Today at the Union of B.C. Municipalities meeting in Victoria, B.C.’s local government leaders passed the strongest ever provincial motion opposing the expansion of oil tanker traffic through B.C.’s coast.
In the week leading up to the vote more than 2,000 British Columbians wrote unique, personal letters to their local mayor and council encouraging them to vote for A8.
Celine and I from Dogwood Initiative were at the convention (along with an inspiring crew of esteemed colleagues from West Coast Environmental Law, Georgia Strait Alliance, Organizing for Change, Pembina Institute, Sierra Club BC and CPAWS) and we heard again and again from mayors and councillors how unusual it was to hear from constituents on a UBCM motion, how effective the letters were in getting out the vote, and how empowered they felt getting to know specific people in their community who aligned with their own values.
To all who wrote a letter: great work! You made all of the difference in the world, likely pushing the vote over the top (the motion passed by a hair’s margin of 51 to 49%).
Don’t be discouraged by that close vote. The many conversations that we had with elected officials, from McBride to Tofino to Grand Forks, proved how widespread and deeply felt the commitment is to protect our salmon rivers and coast from oil pipelines and tankers. Not everyone agreed, but remember that this motion was aggressively pushing new ground.
Previous UBCM motions have focused solely on Enbridge and consultation. Today’s motion means that the UBCM now opposes ALL projects, current or future, that would bring more oil tankers anywhere on B.C.’s coast. That was a hard sell for some local governments because it is a very definitive position.
The fact that such a strong, all-encompassing resolution was passed speaks to a growing province-wide realization that this isn’t just about our environment. It never has been. This is about protecting the very fabric of our communities, our local economies from Prince Rupert to Victoria to Fort St. James that depend on a healthy coastline and rivers, and our sense of ourselves as British Columbians.
Does today’s stand by local governments mean that the fight is over? No, local governments don’t have formal jurisdiction over oil tanker and pipeline proposals. The power of today’s victory is in the symbolism of the motion and the political signal that it sends to Premier Clark and Prime Minister Stephen Harper that local communities have considered these proposals and, in many cases across the province, have found that any iteration of these schemes are contrary to the best interests of their residents.
The most powerful change starts from the ground up, and we sincerely applaud those elected mayors, councillors, and regional directors who courageously took a stand today. We’re inspired by the many First Nations who have laid the ground work for so long, we’re inspired by you and everyone who is committed to carrying on the struggle.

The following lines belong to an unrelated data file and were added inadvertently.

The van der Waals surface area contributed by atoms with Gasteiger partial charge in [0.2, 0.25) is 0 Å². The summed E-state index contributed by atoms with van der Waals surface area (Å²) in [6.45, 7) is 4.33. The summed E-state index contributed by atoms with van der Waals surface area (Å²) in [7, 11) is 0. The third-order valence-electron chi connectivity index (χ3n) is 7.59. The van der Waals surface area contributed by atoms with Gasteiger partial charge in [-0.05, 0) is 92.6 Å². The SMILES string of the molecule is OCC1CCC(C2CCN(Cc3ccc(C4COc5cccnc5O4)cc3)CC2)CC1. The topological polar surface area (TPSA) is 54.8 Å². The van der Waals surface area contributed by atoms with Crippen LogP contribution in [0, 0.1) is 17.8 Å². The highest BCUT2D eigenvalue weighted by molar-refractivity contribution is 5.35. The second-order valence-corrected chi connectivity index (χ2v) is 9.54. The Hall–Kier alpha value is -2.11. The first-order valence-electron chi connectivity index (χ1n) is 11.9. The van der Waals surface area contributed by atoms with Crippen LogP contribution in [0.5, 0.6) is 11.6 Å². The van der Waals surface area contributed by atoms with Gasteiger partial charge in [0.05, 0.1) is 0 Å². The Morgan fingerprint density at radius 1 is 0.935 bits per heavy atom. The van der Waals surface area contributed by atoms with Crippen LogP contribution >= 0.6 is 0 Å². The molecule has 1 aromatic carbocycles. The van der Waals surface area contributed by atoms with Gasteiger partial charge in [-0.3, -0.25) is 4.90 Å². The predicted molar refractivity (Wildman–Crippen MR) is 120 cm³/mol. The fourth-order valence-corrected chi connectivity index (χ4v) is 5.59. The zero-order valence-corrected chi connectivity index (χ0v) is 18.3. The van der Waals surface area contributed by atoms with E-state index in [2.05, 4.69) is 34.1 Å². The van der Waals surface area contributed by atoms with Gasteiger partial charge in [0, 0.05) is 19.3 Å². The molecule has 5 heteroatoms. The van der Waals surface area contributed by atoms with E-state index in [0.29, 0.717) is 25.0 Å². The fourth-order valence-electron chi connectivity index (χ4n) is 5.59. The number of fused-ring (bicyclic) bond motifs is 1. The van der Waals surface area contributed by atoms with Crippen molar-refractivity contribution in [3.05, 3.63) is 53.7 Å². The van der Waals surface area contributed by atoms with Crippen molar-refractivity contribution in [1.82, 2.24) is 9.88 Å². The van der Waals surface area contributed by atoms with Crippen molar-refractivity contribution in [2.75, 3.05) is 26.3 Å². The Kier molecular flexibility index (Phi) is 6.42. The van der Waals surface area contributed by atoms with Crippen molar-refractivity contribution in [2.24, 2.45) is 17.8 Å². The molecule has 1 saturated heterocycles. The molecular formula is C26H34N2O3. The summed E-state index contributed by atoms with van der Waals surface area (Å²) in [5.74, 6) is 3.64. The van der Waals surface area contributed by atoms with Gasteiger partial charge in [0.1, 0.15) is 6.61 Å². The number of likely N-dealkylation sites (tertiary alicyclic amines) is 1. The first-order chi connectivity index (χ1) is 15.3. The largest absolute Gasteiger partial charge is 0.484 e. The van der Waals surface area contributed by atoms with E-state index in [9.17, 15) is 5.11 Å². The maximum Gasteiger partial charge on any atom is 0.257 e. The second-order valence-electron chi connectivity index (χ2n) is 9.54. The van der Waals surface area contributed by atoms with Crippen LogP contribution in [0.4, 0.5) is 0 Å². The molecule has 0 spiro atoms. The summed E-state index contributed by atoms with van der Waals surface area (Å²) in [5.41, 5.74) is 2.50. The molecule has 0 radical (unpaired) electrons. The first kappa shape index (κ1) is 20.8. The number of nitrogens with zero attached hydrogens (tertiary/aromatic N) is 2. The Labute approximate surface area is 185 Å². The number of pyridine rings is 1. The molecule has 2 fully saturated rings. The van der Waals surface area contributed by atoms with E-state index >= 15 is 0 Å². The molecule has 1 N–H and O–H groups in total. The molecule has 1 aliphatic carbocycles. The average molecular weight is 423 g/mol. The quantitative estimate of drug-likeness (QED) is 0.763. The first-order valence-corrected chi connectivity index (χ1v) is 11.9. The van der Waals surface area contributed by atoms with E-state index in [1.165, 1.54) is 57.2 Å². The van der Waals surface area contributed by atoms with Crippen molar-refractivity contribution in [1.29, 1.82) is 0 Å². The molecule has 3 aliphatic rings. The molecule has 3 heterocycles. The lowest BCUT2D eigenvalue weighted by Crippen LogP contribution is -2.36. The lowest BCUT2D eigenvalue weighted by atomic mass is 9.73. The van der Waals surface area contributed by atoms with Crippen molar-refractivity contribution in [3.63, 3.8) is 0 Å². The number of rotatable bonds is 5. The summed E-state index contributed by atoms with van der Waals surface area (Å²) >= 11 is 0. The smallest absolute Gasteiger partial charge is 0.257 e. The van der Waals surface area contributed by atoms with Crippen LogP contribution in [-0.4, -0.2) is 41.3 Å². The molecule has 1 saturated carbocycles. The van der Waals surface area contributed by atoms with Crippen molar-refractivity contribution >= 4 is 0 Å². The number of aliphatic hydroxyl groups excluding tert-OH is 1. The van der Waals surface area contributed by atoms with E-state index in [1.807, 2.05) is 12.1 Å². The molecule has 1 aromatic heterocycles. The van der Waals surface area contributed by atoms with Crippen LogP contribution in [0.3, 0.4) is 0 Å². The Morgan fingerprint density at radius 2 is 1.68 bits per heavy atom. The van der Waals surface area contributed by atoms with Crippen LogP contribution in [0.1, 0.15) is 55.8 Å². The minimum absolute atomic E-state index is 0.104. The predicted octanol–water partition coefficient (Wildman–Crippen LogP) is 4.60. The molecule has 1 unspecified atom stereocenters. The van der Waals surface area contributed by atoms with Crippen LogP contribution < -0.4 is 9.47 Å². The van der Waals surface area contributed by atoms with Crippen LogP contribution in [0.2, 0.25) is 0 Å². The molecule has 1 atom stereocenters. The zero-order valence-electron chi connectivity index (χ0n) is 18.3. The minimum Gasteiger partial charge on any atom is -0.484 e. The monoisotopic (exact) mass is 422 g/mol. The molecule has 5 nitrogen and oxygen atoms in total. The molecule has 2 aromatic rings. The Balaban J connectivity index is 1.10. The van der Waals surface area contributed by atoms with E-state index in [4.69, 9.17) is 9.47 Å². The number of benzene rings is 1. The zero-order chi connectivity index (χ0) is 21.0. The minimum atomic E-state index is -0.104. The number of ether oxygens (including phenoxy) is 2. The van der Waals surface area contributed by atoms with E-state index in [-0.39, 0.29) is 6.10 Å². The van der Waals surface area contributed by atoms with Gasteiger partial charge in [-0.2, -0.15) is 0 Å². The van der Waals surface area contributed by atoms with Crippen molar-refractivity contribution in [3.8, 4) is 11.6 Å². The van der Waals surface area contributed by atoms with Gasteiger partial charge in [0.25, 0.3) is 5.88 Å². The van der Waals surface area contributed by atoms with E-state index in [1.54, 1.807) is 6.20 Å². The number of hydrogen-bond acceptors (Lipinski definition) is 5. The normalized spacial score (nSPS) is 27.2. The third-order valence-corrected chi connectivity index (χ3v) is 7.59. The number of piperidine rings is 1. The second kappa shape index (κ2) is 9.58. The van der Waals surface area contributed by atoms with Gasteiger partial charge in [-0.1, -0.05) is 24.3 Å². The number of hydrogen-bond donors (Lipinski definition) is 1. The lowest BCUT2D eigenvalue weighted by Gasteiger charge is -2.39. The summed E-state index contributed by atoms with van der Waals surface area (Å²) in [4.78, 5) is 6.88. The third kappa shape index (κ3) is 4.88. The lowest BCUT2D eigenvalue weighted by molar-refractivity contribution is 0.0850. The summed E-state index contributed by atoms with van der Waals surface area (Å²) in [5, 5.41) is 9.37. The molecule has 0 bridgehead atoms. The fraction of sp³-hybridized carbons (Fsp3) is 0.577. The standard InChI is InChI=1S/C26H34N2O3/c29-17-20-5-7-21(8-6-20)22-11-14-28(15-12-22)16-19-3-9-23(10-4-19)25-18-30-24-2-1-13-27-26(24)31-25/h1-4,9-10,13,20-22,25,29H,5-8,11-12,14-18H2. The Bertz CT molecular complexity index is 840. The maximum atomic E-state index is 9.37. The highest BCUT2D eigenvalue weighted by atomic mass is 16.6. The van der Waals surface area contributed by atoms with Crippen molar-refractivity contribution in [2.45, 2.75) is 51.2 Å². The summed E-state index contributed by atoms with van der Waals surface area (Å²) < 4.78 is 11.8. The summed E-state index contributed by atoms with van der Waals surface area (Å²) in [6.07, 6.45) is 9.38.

Footnote: Unfortunately UBCM doesn’t track individual votes. All we know is the final result. However we do know who stood up to the microphones to speak for or against the motion:
For (opposing tankers):
-Des Nobles, Director, Skeena Queen Charlotte Regional District
-Vicki Sanders, Councillor, Saanich
-Vic Derman, Councillor, Saanich and CRD Director
-Ben Isitt, Councillor, Victoria and CRD Director
-Shari Green, Mayor, Prince George
-Tim Pennell, Director, Thompson-Nicola Regional District
-Dave Forshaw, Councillor, District of Mackenzie
-Jim Edgson, Director, Central Okanagan Regional District
There were others lined up to speak for the motion (including Jen Rice from Prince Rupert, Brian Skakun from Prince George, Evan Puterill from the Skeena Queen Charlotte Regional District, Cairine Green from Oak Bay) and against (didn’t quite catch who they were), but the vote was called before they had a chance to speak.
The motion, dubbed “A8” read as follows::
WHEREAS a crude oil spill would have devastating and long lasting effects on British Columbia’s unique and diverse coast, which provides critical marine habitat and marine resources that sustain the social, cultural, environmental and economic health of coastal and First Nations communities;
AND WHEREAS citizens of British Columbia, particularly those living in coastal communities, and First Nations communities and environmental groups have expressed well-founded concerns over the expansion of oil pipelines and oil tankers:
THEREFORE BE IT RESOLVED that UBCM oppose projects that would lead to the expansion of oil tanker traffic through BC’s coastal waters;
AND BE IT FURTHER RESOLVED that UBCM urge the Premier of British Columbia, the Leader of the Official Opposition and members of the Legislative Assembly to use whatever legislative and administrative means that are available to stop the expansion of oil tanker traffic through BC’s coastal waters.